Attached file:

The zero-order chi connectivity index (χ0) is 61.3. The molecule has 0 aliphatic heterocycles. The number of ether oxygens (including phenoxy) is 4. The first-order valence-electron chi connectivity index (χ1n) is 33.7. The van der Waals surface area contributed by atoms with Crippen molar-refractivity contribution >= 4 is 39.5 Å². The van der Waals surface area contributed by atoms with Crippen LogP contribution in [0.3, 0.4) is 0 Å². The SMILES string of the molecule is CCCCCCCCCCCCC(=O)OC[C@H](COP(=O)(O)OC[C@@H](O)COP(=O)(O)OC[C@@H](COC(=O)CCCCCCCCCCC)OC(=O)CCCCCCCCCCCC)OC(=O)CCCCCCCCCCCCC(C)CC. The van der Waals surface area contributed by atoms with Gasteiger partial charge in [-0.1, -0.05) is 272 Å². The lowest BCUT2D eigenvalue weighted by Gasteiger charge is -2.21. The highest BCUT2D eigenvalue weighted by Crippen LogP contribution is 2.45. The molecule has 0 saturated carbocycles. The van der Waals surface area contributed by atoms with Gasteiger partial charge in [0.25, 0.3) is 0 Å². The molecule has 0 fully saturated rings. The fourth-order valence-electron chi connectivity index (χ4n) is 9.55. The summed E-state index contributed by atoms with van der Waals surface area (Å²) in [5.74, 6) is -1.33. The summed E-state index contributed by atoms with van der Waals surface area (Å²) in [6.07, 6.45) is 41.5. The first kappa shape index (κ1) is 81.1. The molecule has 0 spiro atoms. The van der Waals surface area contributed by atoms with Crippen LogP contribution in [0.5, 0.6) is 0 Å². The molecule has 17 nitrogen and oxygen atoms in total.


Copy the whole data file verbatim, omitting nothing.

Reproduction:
The zero-order chi connectivity index (χ0) is 61.3. The molecule has 0 aliphatic heterocycles. The number of ether oxygens (including phenoxy) is 4. The first-order valence-electron chi connectivity index (χ1n) is 33.7. The van der Waals surface area contributed by atoms with Crippen molar-refractivity contribution >= 4 is 39.5 Å². The van der Waals surface area contributed by atoms with Crippen LogP contribution in [0.3, 0.4) is 0 Å². The SMILES string of the molecule is CCCCCCCCCCCCC(=O)OC[C@H](COP(=O)(O)OC[C@@H](O)COP(=O)(O)OC[C@@H](COC(=O)CCCCCCCCCCC)OC(=O)CCCCCCCCCCCC)OC(=O)CCCCCCCCCCCCC(C)CC. The van der Waals surface area contributed by atoms with Gasteiger partial charge in [-0.1, -0.05) is 272 Å². The lowest BCUT2D eigenvalue weighted by Gasteiger charge is -2.21. The highest BCUT2D eigenvalue weighted by Crippen LogP contribution is 2.45. The molecule has 0 saturated carbocycles. The van der Waals surface area contributed by atoms with Gasteiger partial charge in [0.25, 0.3) is 0 Å². The molecule has 0 fully saturated rings. The fourth-order valence-electron chi connectivity index (χ4n) is 9.55. The summed E-state index contributed by atoms with van der Waals surface area (Å²) in [5.74, 6) is -1.33. The summed E-state index contributed by atoms with van der Waals surface area (Å²) in [6.07, 6.45) is 41.5. The first kappa shape index (κ1) is 81.1. The molecule has 0 spiro atoms. The van der Waals surface area contributed by atoms with Crippen LogP contribution in [0.5, 0.6) is 0 Å². The molecule has 17 nitrogen and oxygen atoms in total.